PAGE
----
WASHINGTON - With less than a week before the election, many businesses in the D.C. region are preparing for potential Election Day unrest.
CVS on K Street and Joe & the Juice at 1500 K are just two businesses that have already boarded up in anticipation of protests turning violent.
Although according to the District's election resource guide online, the "First Amendment demonstration resource guide for businesses", they don't recommend boarding up.
Some business owners say boarding up sends the wrong message.
"It sends the message that those who want to go in the streets and exercise their rights, are gonna vandalize and these two things are not synonymous... Yes, in the District there have been incidents, but overall it's been people who have been peaceful, angry, and vocal but mostly peaceful. Boarding up in advance of that, discounts the power and the purpose of so many of the people out there," said John McDonnell, CEO of Clydes Restaurant Group.
Included in that group is the historic Old Ebbit Grill, and the Hamilton, a live entertainment venue and restaurant.
McDonnell says come election night, they will be in close contact with Local Law enforcement to get real time information about any incidents and threats.
They also will have two security personnel in all their D.C. restaurants for the day of the election, and the day after just to be safe.
Andreas Knudsen, regional manager of Joe & The Juice at 1500 K, says they are choosing to protect their business by boarding up as a precaution.
"We will be boarding up on election night because we had our store destroyed last time, and we don't want that to happen again. We just got new windows and doors, we don't want to take any chances of getting that bill one more time, "said Knudsen.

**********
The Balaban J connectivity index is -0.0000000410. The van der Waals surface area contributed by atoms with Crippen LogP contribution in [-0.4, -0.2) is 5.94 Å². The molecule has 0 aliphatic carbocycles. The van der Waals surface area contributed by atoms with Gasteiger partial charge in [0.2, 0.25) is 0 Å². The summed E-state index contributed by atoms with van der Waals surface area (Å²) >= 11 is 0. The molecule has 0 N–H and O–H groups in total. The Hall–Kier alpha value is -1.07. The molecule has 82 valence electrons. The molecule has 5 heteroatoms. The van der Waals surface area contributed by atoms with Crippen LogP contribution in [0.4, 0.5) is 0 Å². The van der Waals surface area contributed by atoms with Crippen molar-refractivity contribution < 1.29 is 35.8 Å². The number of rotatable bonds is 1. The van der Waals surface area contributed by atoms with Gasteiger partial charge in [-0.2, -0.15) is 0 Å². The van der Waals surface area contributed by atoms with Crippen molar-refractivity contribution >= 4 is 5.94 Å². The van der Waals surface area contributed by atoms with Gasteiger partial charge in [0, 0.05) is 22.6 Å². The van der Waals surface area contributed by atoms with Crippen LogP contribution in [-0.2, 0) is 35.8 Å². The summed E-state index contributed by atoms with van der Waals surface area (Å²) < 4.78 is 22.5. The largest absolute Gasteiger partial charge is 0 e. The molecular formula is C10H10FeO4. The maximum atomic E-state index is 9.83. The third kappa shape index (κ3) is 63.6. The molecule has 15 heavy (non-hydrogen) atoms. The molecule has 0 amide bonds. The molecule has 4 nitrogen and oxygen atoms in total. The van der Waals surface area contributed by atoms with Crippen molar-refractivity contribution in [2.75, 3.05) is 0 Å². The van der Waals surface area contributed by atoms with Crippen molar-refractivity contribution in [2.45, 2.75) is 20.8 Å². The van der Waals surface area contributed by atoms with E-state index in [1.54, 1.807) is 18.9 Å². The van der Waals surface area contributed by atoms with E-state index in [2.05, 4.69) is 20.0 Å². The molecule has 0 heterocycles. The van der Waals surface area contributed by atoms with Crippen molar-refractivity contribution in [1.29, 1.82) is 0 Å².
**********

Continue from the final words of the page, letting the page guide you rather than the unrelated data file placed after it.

He adds, "I just hope it stays quiet, and they will demonstrate peacefully, and keep the city safe."
CEO Andy Shallal with Busboys and Poets has a different perspective and approach to election night. He says he comes from the Middle East, where protests are not tolerated by many governments, but in this country it's considered patriotic. He adds it's everyone's duty to protest things you don't believe in.
"Our community is our protection, we don't need boarding. I think if you're a chain restaurant not familiar with what D.C. is all about, then maybe you have reason to worry. But for businesses like ours, we have nothing to worry about. We love our community and our community loves us back," said Shallal.
He says Busboys and Poets will be hosting a social distanced watch party at their locations and are looking forward to an exciting election night.
While the District does not recommend boarding up buildings. They do want business owners to report any suspicious activity, determine a staffing plan not only on election night but for the days to follow. And they advise that if you have security surveillance cameras, make sure they are working.